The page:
Pharmacist intervention does not prevent medication errors

Pharmacist intervention does not prevent medication errors
A pharmacist-delivered intervention does not significantly improve the rate of clinically important medication errors following discharge among hospitalized heart patients, according to a study published in the July 3 issue of the Annals of Internal Medicine.

(HealthDay) -- A pharmacist-delivered intervention does not significantly improve the rate of clinically important medication errors following discharge among hospitalized heart patients, according to a study published in the July 3 issue of the Annals of Internal Medicine.

Sunil Kripalani, M.D., from Vanderbilt University in Nashville, Tenn., and colleagues assessed the effect of a tailored pharmacist-delivered intervention on the occurrence of clinically important medication errors for 851 patients discharged following hospitalization with or acute decompensated . Participants were randomly allocated to either usual care or an intervention of pharmacist-assisted medication reconciliation, inpatient pharmacist counseling, low-literacy adherence aids, and individualized telephone follow-up after discharge.

The researchers found that 50.8 percent of patients had one or more clinically important medication errors, of which 22.9 percent were serious and 1.8 percent were life-threatening. Overall, 30.3 percent of patients had adverse drug events (ADEs), and potential ADEs occurred in 29.7 percent. There was no significant change in the number of clinically important or ADEs per-patient for those in the intervention group (unadjusted incidence rate ratio [IRR], 0.92 [95 percent confidence interval (CI), 0.77 to 1.10] and 1.09 [95 percent CI, 0.86 to 1.39], respectively). There tended to be fewer potential ADEs in those receiving the intervention (unadjusted IRR, 0.80; CI, 0.61 to 1.04).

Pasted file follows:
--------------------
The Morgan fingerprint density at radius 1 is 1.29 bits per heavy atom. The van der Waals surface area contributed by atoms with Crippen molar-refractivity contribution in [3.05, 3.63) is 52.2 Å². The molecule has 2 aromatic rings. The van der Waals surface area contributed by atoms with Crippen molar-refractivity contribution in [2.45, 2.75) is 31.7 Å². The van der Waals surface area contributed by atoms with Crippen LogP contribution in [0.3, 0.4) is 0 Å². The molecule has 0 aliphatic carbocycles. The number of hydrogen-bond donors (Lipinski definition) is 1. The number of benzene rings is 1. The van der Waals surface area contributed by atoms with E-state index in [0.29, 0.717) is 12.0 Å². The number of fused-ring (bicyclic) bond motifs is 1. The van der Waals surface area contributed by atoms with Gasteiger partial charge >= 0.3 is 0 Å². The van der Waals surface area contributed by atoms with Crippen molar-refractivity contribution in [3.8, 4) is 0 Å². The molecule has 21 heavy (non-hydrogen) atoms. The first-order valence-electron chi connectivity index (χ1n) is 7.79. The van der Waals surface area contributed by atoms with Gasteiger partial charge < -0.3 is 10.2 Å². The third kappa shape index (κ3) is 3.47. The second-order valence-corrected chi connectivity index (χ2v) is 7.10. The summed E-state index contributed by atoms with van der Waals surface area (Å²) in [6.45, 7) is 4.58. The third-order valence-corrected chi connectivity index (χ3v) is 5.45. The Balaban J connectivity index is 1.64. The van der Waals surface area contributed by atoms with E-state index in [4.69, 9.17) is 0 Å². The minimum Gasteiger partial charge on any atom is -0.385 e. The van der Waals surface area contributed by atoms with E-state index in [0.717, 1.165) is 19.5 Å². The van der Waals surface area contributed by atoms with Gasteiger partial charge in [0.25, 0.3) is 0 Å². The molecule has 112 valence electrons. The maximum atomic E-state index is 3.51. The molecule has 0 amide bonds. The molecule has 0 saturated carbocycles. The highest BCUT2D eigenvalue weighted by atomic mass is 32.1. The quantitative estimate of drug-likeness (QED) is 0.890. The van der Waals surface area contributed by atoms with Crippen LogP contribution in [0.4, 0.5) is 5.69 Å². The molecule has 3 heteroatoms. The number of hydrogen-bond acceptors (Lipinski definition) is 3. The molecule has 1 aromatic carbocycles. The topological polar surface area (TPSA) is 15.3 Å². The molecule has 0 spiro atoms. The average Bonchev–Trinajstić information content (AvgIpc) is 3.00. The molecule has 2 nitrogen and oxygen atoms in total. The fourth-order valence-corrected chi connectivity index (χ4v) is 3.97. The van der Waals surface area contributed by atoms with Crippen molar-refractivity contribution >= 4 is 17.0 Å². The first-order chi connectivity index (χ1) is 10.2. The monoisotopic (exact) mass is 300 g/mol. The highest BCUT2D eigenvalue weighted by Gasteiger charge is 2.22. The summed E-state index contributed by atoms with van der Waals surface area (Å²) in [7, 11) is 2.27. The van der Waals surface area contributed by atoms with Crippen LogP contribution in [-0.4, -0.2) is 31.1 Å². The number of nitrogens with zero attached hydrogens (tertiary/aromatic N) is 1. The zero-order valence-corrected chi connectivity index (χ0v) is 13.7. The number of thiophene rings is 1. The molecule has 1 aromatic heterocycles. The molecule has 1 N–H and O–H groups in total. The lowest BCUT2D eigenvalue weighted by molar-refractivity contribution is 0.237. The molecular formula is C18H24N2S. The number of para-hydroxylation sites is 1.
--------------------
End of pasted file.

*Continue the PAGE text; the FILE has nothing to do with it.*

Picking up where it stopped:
"A health-literacy-sensitive pharmacist intervention that included post-discharge telephone follow-up did not improve overall," the authors write. "Reducing ADEs and potential ADEs in the post-discharge period is becoming more critical as hospitals have increasing financial penalties tied to rehospitalization rates."

More information: Full Text (subscription or payment may be required)

add to favorites email to friend print save as pdf

Related Stories

Thousands of patients prescribed high-risk drugs

Jun 22, 2011

Thousands of patients in Scotland who are particularly vulnerable to adverse drug events (ADEs) were prescribed high-risk medications by their GPs which could potentially cause them harm, according to research published in ...

Recommended for you

Novartis Japan admits concealing drug side effects

19 hours ago

The Japanese unit of Swiss pharma giant Novartis has admitted it did not report more than 2,500 cases of serious side effects in patients using its leukaemia and other cancer drugs, reportedly including some fatalities.

Most US babies get their vaccines, CDC says

Aug 28, 2014

(HealthDay)—The vast majority of American babies are getting the vaccines they need to protect them from serious illnesses, federal health officials said Thursday.

Expression of privilege in vaccine refusal

Aug 27, 2014

Not all students returning to school this month will be up to date on their vaccinations. A new study conducted by Jennifer Reich, a researcher at the University of Colorado Denver, shows that the reasons why children may ...

User comments